Number of 5 is right and from my perspective, because ,my experience lead me based on our real event, or through our field exercises .
    We applied Span of Control , named more with the name of team management structure . This structure is more effective in sense of better management in field, with strictly defined role and functions, level of achievement for each of them, and most important, all members of Team Management or Span of Control must know each other and each other capabilities.

    All is from my perspective Mike,

  • Mike says:

    Hi Nehat, I discovered from repeated questioning that everyone seemed to have the same answer, regardless of the task being performed. That concerned me so I researched it.

    Because every situation is different, the people needed to perform that task must be different too.

    100 people can help me look for my keys in a parking lot v. only 4 others looking for those same lost keys in a burning house.

    It’s more about context than some arbitrary number.

  • Jeff Snider says:

    Mike. I agree completely. Your examples are great and I will be “stealing” them in future classes and conversations. Thanks!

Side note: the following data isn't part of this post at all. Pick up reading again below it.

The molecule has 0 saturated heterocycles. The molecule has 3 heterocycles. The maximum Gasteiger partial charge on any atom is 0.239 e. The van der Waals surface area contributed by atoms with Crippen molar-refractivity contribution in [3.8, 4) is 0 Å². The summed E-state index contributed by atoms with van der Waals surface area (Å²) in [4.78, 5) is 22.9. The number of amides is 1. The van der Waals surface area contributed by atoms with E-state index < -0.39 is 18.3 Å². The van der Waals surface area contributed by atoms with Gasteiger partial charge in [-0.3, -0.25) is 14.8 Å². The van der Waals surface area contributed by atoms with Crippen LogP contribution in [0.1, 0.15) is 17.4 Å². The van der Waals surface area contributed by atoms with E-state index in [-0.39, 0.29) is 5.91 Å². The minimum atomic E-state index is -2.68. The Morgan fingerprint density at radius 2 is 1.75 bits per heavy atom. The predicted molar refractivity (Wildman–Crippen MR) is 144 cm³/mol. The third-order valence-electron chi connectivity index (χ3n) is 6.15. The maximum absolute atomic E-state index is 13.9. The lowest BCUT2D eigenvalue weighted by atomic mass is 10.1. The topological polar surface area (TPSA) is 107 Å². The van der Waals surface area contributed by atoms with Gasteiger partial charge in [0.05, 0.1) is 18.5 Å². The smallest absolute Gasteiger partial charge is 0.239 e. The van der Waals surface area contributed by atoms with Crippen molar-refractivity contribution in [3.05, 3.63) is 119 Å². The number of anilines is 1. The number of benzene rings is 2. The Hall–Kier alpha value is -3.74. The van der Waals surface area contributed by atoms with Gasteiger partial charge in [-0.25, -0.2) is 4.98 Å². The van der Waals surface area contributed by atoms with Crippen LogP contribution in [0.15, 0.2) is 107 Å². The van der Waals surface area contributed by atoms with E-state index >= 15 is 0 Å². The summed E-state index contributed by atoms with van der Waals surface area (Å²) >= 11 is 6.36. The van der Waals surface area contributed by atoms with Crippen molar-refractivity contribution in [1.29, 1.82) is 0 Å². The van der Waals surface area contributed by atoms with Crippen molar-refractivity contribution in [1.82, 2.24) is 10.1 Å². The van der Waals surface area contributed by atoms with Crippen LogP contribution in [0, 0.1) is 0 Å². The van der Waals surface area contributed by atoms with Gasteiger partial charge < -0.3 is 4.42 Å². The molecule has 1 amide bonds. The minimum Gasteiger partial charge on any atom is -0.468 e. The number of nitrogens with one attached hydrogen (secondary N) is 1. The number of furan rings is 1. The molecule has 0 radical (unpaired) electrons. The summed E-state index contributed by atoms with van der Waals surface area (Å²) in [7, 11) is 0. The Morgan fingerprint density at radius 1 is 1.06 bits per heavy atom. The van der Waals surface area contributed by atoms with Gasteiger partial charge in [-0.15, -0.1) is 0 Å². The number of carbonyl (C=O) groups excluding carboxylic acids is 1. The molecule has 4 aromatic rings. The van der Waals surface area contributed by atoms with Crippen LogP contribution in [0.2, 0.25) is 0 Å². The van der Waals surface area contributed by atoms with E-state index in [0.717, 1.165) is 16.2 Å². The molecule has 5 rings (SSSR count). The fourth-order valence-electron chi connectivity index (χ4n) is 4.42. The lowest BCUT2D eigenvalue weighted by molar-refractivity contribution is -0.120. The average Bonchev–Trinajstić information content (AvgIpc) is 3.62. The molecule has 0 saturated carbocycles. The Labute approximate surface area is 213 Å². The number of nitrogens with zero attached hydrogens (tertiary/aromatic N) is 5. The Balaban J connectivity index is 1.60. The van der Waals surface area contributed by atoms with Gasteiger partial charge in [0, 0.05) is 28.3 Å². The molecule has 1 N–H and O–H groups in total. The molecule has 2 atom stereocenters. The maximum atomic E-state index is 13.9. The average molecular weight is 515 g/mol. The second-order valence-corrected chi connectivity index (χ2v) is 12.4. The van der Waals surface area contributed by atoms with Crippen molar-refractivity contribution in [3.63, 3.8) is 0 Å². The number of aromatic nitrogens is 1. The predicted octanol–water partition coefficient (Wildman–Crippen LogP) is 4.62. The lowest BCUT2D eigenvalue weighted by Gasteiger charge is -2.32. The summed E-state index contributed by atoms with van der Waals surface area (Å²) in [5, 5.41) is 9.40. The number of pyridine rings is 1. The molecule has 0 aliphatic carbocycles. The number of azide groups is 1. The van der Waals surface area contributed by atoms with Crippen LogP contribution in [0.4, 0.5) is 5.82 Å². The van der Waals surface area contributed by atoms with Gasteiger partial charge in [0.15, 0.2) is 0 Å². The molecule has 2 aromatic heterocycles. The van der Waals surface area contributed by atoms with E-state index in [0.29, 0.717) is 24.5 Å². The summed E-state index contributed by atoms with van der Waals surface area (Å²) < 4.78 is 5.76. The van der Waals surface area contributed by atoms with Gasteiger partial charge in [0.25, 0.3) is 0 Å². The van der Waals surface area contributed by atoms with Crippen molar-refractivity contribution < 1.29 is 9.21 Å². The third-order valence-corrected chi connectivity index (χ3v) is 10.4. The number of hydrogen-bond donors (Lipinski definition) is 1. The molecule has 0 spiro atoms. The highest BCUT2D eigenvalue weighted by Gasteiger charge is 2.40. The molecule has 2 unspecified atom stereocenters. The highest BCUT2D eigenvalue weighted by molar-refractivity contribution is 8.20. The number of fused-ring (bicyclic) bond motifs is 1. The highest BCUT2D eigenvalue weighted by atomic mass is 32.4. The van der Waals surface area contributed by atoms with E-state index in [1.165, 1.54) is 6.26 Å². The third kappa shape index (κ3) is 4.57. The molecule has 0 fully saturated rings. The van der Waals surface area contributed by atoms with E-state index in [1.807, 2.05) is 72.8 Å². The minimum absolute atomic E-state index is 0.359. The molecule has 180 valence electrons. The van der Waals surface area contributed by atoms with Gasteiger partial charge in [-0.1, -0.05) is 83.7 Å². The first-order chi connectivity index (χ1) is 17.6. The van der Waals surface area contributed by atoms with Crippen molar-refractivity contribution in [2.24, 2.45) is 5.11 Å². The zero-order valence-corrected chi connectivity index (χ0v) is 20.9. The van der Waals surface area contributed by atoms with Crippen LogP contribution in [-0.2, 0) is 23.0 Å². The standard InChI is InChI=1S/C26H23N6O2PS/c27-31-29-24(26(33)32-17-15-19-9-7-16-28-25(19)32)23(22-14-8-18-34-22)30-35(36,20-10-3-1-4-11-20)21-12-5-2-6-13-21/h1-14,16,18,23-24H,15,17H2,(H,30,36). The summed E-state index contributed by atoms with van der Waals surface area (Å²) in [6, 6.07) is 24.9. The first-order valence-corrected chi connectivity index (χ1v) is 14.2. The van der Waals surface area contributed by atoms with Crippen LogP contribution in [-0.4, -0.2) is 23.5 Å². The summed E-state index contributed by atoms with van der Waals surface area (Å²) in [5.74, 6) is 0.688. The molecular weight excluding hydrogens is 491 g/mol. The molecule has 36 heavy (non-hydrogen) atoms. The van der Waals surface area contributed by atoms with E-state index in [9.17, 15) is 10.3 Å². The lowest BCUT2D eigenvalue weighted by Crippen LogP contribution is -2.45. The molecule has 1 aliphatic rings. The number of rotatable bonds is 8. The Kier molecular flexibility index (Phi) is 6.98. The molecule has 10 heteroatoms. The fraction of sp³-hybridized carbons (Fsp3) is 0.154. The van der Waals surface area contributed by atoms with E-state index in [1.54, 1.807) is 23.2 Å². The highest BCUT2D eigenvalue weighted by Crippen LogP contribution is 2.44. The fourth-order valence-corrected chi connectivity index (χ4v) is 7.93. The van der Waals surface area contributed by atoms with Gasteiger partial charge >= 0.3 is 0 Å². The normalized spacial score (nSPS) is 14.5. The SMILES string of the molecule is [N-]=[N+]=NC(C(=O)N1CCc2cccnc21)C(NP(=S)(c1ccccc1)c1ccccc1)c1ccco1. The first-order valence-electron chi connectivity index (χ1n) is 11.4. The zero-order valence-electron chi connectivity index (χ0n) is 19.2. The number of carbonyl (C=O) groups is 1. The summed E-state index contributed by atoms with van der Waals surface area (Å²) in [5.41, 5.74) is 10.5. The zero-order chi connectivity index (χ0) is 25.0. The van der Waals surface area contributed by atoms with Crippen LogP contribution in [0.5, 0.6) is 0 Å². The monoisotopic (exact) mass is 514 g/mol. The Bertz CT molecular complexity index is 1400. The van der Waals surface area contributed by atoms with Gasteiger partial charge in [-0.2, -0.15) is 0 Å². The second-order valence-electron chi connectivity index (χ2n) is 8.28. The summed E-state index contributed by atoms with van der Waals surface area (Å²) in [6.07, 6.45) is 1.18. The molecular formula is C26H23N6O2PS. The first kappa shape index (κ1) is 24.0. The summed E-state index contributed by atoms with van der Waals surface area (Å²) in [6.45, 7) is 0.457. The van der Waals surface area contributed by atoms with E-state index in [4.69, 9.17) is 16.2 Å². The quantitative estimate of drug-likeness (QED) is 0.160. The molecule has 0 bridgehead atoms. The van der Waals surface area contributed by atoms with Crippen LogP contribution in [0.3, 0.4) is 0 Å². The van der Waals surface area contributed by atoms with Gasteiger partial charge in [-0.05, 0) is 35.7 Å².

• Mike says:

    Many thanks, Jeff! Glad they’re helpful … thanks for spreading the word.

  • R Mesic says:

    Interesting – I just argued this very point in a CERT meeting. A teacher could have 30 students in a typical classroom. When I teach a firearms course we take our class of 30ish and put 8 to 10 on the firing line at once with no more than 3 under the supervision of each Range Safety Officer. Classroom time it’s 1:30. Dangerous skills time it’s 1:3 (and honestly it’s 1:1 because they manage transitions individually) — so we use both a flexible role adding leaders and splitting the group over time. Interesting thought that during the range portion each Range Safety Officer takes cues from the Range Control Officer – and there needs to be only one of those so that span of control exists.

    Radio comms support for runner welfare during marathons use one net control operator and hopefully dozens of stations reporting in. Not always, but hopefully there is a backup net control operator on the backup frequency such that in the event multiple incidents happen simultaneously they can address them better. This works because 1) emergency traffic is brief 2) people involved have skill and discipline 3) multiple incident pile-ups are rare. Skilled operators can break off into sub nets as required – but this is a significant challenge if not covered in the comms plan.

    This ties in with the “buddy system” – the distance you can manage and the lack of focus you can afford varies with the situation and risk. Fighting a fire you have a grip on your buddy and are intentionally focused on immediate scene safety. Searching for a lost dog you just need to keep tabs on their general direction and stay in earshot – don’t leave for the day without them. Treating a patient? Need to be close enough to be a good witness. All of these are really risk driven.

  • Mike McKenna says:

    To one who knows AND understands, Ron. Great examples … I agree completely. M2.